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Why Corbyn could be the one to extend Article 50 in the New Year

December 22nd, 2018

The Brexit vote could give him a few days of government – what would he do with it?

FTPA doesn’t just stand for Fixed Term Parliaments Act; it can equally be Freedom to Piss About, which seems appropriate given the casually reckless approach taken to the Brexit ratification process by just about all sides.

The government willingly risks no deal as a bargaining tactic to better the chances of its own deal being agreed; Labour willingly risks it to increase the chances of an election; the Lib Dems will vote against to try to force a Remain outcome; the SNP will vote against (with a little more logic) on the mandate from Scotland, but still risk No Deal all the same; the DUP risk a united Ireland by being willing to tolerate No Deal; Tory Brexiteer rebels risk a Labour government by splitting their own Party so divisively. Sure, getting the right deal is a high reward game but is it really one to justify such high stakes?

When parliament does return, the focus will inevitably return to whether the government can win the ratifying vote on the Withdrawal Agreement and Future Arrangement. In effect, that means whether enough Labour MPs will back it to counter the Tory rebels because without Labour MPs in sizable numbers, it will fail.

Let’s assume the vote does fail, and let’s assume further that the government loses a Vote of No Confidence the following day. This second contingency is relatively unlikely but far from impossible. My working assumption is that if the vote does go down, May will – true to form – say that ‘nothing has changed’ and that the deal remains on the table, there is neither the time nor the political space within the EU to deliver a different deal, and that while the government will continue to prepare for No Deal (and may at that point make it its central planning assumption), it will still look to get the original deal ratified. This could be enough to prompt the DUP and/or a small number of Tory Remainers to bring down the government.

Which is where things get even more interesting on a number of levels. What happens if a government is No Confidenced? The simple answer is that we don’t know. We know what used to happen: it either resigned or requested a dissolution. That can no longer happen because the FTPA mandates a two-week period during which parliament can stave off an early election by passing confidence in a government – plenty of time to indulge in the Act’s alternative name.

One provision of the Act would become of critical importance though: that for an alternative government to receive the confidence of parliament, it must already be in office. The motion that the Commons must pass is:

“That this House has confidence in Her Majesty’s Government.”

That’s not a vote in a prospective government, or a list of proposed ministers, or in an individual to form a government; it is in the government on the day of the vote.

What that implies, assuming that the House doesn’t do a U-turn on the previous government (which itself isn’t entirely impossible in current circumstances), is that the Act assumes that the Palace could – perhaps should – invite one or more politicians during that two-week period to try their hand at forming a government and winning the Commons’ confidence. There can be no doubt that if May was given the thumbs down, Corbyn would be focally demanding the chance to try.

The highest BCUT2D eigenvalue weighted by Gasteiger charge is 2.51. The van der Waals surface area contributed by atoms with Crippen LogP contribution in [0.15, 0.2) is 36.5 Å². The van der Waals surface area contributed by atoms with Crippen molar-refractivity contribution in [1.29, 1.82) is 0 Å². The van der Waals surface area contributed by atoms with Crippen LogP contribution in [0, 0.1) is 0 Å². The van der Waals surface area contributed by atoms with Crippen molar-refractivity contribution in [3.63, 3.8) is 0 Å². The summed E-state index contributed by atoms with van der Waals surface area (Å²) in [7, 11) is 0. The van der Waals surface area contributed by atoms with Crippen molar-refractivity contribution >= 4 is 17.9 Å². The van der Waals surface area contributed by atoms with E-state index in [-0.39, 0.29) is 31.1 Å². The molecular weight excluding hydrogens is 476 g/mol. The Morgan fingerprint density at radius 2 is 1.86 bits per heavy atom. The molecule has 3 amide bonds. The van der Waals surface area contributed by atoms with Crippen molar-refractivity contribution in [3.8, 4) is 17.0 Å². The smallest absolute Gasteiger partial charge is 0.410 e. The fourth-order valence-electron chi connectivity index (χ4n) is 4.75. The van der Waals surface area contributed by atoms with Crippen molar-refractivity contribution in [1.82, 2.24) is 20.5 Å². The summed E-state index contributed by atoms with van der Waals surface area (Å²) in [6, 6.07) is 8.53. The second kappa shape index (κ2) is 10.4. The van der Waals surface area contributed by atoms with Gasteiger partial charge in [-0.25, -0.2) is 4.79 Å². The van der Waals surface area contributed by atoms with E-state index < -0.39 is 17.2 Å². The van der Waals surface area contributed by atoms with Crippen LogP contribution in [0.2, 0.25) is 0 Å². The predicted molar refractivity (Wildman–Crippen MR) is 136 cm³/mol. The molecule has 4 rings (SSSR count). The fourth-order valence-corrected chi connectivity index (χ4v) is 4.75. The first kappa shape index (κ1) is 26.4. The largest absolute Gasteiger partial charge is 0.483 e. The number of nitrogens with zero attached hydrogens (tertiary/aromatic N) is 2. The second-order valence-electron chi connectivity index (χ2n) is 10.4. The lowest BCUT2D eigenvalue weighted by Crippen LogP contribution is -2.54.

My expectation is that unless there was an extremely rapid turnaround within the Tory Party to elect a new leader who then received the endorsement of the DUP (and any rebel MPs from the previous vote), the Queen would invite Corbyn. This would be the safest option from the Palace’s point of view, maintaining impartiality and leaving it to him to convince the Commons.  It would also be in line with precedent. Specifically:

  • – In 2010, Cameron was invited before the deal with the Lib Dems was concluded;
  • – In 1974, Wilson became PM without any understanding with the Liberals, SNP or N Ireland MPs being demanded beforehand;
  • – In 1924, MacDonald formed a government with no formal deal with the Liberals;
  • – In 1916, Lloyd George became PM well before it was clear that he would be able to form a government;
  • – In 1905, Campbell-Bannerman was invited to form a minority government when Balfour resigned.

By contrast, the only alternative for May would be to attempt to run down the clock having already been No Confidenced, which would look appalling (remember the accusations against Brown in 2010 of ‘squatting’ in Number Ten after only a couple of days, while talks still went on?), and likely cause a lot of disquiet at the Palace.

Corbyn would, presumably, be expected to face a Confidence vote himself (it would look equally absurd for him to try to run the clock down and prompt an election), but that needn’t happen immediately – he would surely be given a day or two to form a government before having to submit to its ratification.

And therein lies the Brexit angle. Governments have lots of powers to act independently of parliament, even ones whose foundations are extremely uncertain. And a PM with all the powers could request of the EU an extension to Article 50 (though not a revocation, which would almost certainly require an Act of Parliament).

Might Corbyn do that? Might the EU agree? We don’t and can’t know but we should be open to the possibilities, given the consequences both for the country and (more narrowly) for betting markets on whether Britain will have left by the end of March 29.

There is, of course, a lot of speculation in all this. We’re talking third- and fourth-order contingencies. Even so, if there is a clear and credible route to that outcome, we ought to take it seriously.

David Herdson